Blood Supply to the Integument of the Abdomen of the Rat: A Surgical Perspective

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Many fundamental questions regarding the blood supply to the integument of the rat remain to be clarified, namely the degree of homology between rat and humans. The aim of this work was to characterize in detail the macro and microvascular blood supply to the integument covering the ventrolateral aspect of the abdominal wall of the rat.


Two hundred five Wistar male rats weighing 250–350 g were used. They were submitted to gross anatomical dissection after intravascular colored latex injection (n = 30); conversion in modified Spalteholz cleared specimens (n=10); intravascular injection of a Perspex solution, and then corroded, in order to produce vascular corrosion casts of the vessels in the region (n = 5); histological studies (n = 20); scanning electron microscopy of vascular corrosion casts (n = 10); surgical dissection of the superficial caudal epigastric vessels (n = 100); and to thermographic evaluation (n = 30).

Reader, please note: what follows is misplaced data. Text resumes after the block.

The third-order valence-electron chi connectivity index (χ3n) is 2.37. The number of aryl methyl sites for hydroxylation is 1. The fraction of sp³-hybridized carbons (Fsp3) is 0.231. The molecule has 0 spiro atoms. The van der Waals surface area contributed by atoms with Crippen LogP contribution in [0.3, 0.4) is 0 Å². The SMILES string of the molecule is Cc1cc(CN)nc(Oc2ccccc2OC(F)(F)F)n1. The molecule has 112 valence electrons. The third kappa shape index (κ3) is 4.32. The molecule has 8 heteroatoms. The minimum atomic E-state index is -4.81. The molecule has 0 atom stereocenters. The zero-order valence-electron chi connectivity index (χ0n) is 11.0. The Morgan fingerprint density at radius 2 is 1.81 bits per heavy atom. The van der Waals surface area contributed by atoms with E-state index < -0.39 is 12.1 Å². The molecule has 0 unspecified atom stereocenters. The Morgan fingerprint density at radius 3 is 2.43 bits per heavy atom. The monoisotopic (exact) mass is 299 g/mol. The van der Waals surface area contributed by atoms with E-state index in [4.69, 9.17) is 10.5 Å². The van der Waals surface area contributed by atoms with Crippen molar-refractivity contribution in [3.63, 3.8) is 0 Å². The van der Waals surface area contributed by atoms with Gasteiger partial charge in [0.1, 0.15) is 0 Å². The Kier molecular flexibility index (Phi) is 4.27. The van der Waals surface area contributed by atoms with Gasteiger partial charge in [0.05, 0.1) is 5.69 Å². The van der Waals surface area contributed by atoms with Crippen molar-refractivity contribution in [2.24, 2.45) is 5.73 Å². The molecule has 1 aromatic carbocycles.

The ventrolateral abdominal wall presented a dominant superficial vascular system, which was composed mainly of branches from the superficial caudal epigastric artery and vein in the caudal half. The cranial half still received significant arterial contributions from the lateral thoracic artery in all cases and from large perforators coming from the intercostal arteries and from the deep cranial epigastric artery.


These data show that rats and humans present a great deal of homology regarding the blood supply to the ventrolateral aspect of the abdominal integument. However, there are also significant differences that must be taken into consideration when performing and interpreting experimental procedures in rats.

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